The Real Impact of Florida’s Amendment 2
As most of you already know, Florida voters will go to the polls on November 4, 2008 to vote on an amendment to the Florida Constitution that attempts to limit the recognition of same sex relationships. Specifically, the proposed amendment, known in Florida as Amendment 2, does two things. It defines marriage between one man and one woman, and it also prohibits the recognition of any union that is treated as marriage or the substantial equivalent to marriage. The text of the amendment reads:
Inasmuch as marriage is the legal union of only one man and one woman as husband and wife, no other legal union that is treated as marriage or the substantial equivalent thereof shall be valid or recognized.
The legal question that is raised by this proposed amendment is what the phrase “substantial equivalent” to marriage will mean under the law.
Last year, I saw a law professor from Stetson Law School say during a debate that Amendment 2 doesn’t appear to do anything but ban marriage for same sex couples. She came to this conclusion by just reading the amendment. She didn’t have any legal support for her conclusion, and she didn’t discuss what has happened in the other states that have passed similar constitutional amendments. She simply stated that she knew what that phrase meant because she was a family law professor. I guess she thinks we should just trust her because this is her “specialty”! Professor Cynthia Hawkins-Leon of Stetson Law School stated the following in a debate on Fox News 13 (Kathy Fountain’s “Your Turn” program at the Fox 13 in Tampa, Florida) in November 2007:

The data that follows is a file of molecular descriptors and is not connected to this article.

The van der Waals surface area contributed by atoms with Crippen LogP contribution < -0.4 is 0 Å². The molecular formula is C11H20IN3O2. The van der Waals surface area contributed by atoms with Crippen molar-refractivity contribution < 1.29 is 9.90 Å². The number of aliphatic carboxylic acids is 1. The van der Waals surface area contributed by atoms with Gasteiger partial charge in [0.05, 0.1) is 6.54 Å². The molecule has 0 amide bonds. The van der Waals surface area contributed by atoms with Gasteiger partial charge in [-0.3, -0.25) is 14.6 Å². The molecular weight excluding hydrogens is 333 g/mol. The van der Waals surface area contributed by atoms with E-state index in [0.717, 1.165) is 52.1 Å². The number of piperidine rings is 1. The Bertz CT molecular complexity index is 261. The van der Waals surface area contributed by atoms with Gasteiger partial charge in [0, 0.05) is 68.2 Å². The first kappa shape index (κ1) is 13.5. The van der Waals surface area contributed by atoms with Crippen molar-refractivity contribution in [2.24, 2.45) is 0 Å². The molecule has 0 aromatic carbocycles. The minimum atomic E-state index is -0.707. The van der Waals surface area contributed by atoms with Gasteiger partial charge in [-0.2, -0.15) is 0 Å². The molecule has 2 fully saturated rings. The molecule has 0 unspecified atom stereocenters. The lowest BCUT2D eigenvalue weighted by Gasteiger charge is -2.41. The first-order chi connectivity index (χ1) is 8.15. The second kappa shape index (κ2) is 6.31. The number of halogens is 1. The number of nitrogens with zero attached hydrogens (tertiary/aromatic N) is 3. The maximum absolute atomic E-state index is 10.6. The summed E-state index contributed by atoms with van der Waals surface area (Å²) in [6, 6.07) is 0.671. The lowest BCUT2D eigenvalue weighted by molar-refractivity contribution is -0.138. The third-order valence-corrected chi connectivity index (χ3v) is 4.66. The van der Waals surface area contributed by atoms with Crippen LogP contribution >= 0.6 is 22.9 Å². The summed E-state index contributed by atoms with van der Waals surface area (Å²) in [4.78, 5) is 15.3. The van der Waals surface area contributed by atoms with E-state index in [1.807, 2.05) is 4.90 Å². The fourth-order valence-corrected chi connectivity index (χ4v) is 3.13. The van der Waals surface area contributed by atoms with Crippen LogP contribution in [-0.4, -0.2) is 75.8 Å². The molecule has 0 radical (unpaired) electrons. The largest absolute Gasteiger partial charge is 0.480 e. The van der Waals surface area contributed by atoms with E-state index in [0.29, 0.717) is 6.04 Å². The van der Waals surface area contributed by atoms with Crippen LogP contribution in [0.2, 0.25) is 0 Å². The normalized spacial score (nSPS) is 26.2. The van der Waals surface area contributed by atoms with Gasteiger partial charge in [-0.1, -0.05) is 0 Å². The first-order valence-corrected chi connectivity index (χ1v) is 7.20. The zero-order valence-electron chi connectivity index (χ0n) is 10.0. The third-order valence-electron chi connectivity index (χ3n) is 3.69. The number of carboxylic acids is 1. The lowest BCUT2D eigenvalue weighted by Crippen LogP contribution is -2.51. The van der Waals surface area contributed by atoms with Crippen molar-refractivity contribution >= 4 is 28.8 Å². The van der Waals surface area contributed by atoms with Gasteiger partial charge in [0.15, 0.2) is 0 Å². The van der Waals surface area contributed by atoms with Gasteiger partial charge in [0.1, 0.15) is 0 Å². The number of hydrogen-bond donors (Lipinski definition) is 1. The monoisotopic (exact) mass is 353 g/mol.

Q: So let’s say it has appropriately been brought to the ballot, do you believe that it opens the door or not to legal challenges to gay and straight domestic partnership benefits
A: In my view, as reading this, the ballot summary, and the full text, which is a sentence, no, I do not. Because, as a family law professor, and that’s my specialty, a civil union is expressly different, which we’re not talking about, expressly different from marriage. Gives less benefits, and a domestic partnership gives even less benefits to the parties than a civil union.
I didn’t buy her conclusion. If the substantial equivalent to marriage does not include civil unions or domestic partnerships, then what is the purpose of that specific language in the amendment? So I spent the past few months trying to determine for myself how the phrase “substantial equivalent” to marriage would likely be defined under the law.
Over the next few weeks before the election, I plan to do a series of posts analyzing the potential legal meaning and impact of the language “substantial equivalent” to marriage. I will detail how similar language in other state marriage amendments has been treated legally and politically to show if and how the lessons from these other states will apply to Amendment 2.
Click here to see the proponent’s arguments.
Click here and here to see the opponents’ arguments
Be sure to check out the second post in this series:
“Florida’s Amendment 2: Florida Is No Connecticut!“
Crossposted from Bilerico-Florida